Conditions are expected to be favorable for development for TD 3 through Wednesday night, with light wind shear of 5-10 knots, a moist atmosphere, and record-warm sea surface temperatures near 28 degrees Celsius (82°F). However, as the system approaches the Lesser Antilles Islands, an upper-level trough will bring higher wind shear, and the storm will encounter dryer air. These factors should slow development or cause weakening. The intensity models show a wide range of possible intensities for TD 3 when it arrives in the islands, ranging from a weak tropical storm to a category 3 hurricane (Figure 3).
Figure 3. Intensity forecasts available at 8 a.m. EDT (12Z) Monday, June 19, for TD 3. (Image credit: Tropical Tidbits)
The next name on the Atlantic list of storms is Bret. If Bret does form, it will be the third Atlantic storm of the year, following the formation of Tropical Storm Arlene on June 2 and an unnamed subtropical storm on January 16. The typical formation date of the season’s third storm is Aug. 3. The record-earliest formation date of the season’s third named storm came on June 2, 2020, when Tropical Storm Cristobal formed. That year had a record 30 named storms, and holds 26 of the 30 earliest formation date records.
Tropical wave 93L off the coast of Africa has support for development
A tropical wave that emerged from the coast of Africa over the weekend was located a few hundred miles south-southwest of the Cabo Verde Islands on Monday morning. This wave, designated 93L by the National Hurricane Center, was headed west at 10-15 mph. Conditions are expected to be favorable for development over the next three days, with light to moderate wind shear of 5-15 knots, a moist atmosphere, and record-warm sea surface temperatures near 28 degrees Celsius (82°F). This system has support for development by late this week from a number of members of the Monday morning runs of the GFS and European model ensembles, as well as the 6Z and 12Z Monday operational versions of the GFS model.
In their 8 a.m. EDT Monday Tropical Weather Outlook, the National Hurricane Center gave 93L 2-day and 7-day odds of development of 30% and 40%, respectively. The next name on the Atlantic list of storms after Bret is Cindy. The typical formation date of the season’s fourth storm is Aug. 15. The record-earliest formation date of the season’s fourth named storm is June 20, 2016, when Tropical Storm Danielle formed.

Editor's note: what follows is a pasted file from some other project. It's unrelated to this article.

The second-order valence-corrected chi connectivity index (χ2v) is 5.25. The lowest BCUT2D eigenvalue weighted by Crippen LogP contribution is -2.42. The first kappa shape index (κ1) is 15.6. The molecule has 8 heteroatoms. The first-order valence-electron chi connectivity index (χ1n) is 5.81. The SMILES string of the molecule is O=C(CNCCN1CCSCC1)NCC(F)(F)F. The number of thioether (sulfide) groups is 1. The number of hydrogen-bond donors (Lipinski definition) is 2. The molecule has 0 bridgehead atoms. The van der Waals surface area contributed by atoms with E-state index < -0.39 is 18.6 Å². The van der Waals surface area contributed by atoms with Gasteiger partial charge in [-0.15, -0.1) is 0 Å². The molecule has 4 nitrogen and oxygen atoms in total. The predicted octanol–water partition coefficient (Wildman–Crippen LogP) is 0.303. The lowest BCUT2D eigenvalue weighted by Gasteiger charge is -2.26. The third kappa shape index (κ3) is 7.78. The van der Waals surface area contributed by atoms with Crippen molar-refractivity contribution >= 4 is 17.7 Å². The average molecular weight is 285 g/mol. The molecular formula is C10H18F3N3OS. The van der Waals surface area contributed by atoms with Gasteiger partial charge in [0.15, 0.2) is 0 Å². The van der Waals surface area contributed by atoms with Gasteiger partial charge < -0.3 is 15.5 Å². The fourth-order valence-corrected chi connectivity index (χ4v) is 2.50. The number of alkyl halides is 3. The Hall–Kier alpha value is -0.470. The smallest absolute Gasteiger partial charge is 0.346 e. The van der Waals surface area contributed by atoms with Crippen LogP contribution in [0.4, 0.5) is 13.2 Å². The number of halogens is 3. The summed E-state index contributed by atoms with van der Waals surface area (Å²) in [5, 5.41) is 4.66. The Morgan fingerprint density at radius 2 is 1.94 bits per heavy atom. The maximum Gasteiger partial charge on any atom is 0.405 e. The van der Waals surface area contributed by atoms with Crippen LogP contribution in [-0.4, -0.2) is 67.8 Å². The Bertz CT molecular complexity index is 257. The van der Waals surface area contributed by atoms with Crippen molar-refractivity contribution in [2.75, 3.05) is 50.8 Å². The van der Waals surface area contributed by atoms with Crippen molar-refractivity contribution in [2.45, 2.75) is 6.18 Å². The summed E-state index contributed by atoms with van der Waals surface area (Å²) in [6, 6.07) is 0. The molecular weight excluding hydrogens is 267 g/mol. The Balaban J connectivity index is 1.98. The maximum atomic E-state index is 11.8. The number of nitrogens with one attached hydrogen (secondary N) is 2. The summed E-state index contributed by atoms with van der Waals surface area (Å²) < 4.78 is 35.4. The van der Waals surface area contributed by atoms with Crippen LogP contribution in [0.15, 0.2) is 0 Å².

How unusual are this week’s two systems for June?
The month of June is typically the least active of the six-month Atlantic hurricane season, coming in just behind November. But the month has produced more than 80 named storms in NOAA data extending back to 1851, and if conditions are right, it’s certainly possible to have a historic hurricane in June. The most notorious example is the month’s strongest on record: Hurricane Audrey. Audrey formed in the western Gulf of Mexico on June 25, 1957, headed northward, and intensified to category 3 strength just before slamming into southwest Louisiana on June 27, catching many unaware and killing more than 400 people.
What makes TD 3 and 93L so exceptional as June systems is their location. In recent decades, only three tropical storms have formed in the Main Development Region between the Lesser Antilles and Africa: Ana (1979), Bret (2017), and Elsa (2021). Elsa was the only one of the three to reach hurricane strength, but it developed on June 30 and did not become a hurricane until July 2.
The most ominous analog for a June hurricane in the Main Development Region is the 1933 Trinidad hurricane, which became a tropical depression on June 24 and struck Trinidad as a category 1 hurricane on June 27. The hurricane continued west across the Caribbean, through the Yucatan Channel, and into the Gulf of Mexico before making its final landfall in Mexico on July 8. No other named storm to date has formed so far east so early in the year. The hurricane destroyed hundreds of homes and killed at least 35 people along its track. The 1933 Trinidad hurricane also kicked off the hyperactive season of 1933, one of the worst in Atlantic history, with 20 named storms, 11 hurricanes, 6 major hurricanes, and an all-time record for accumulated cyclone energy (ACE) of 259.
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Jeff Masters, Ph.D., worked as a hurricane scientist with the NOAA Hurricane Hunters from 1986-1990. After a near-fatal flight into category 5 Hurricane Hugo, he left the Hurricane Hunters to pursue a… More by Jeff Masters
Bob Henson is a meteorologist and journalist based in Boulder, Colorado. He has written on weather and climate for the National Center for Atmospheric Research, Weather Underground, and many freelance… More by Bob Henson
Dr. Jeff Master’s and Bob Henson’s TD 3: a rare June hurricane threat for the Caribbean was first published on Yale Climate Connections, a program of the Yale School of the Environment, available at: http://yaleclimateconnections.org. This work is licensed under a Creative Commons Attribution-Noncommercial-No Derivative Works 2.5 license (CC BY-NC-ND 2.5).
Here are some “ET’s” recorded from around the planet the last couple of days, their consequences, and some extreme temperature outlooks, as well as any extreme precipitation reports:
Here is more climate and weather news from Monday:
(As usual, this will be a fluid post in which more information gets added during the day as it crosses my radar, crediting all who have put it on-line. Items will be archived on this site for posterity. In most instances click on the pictures of each tweet to see each article. The most noteworthy items will be listed first.)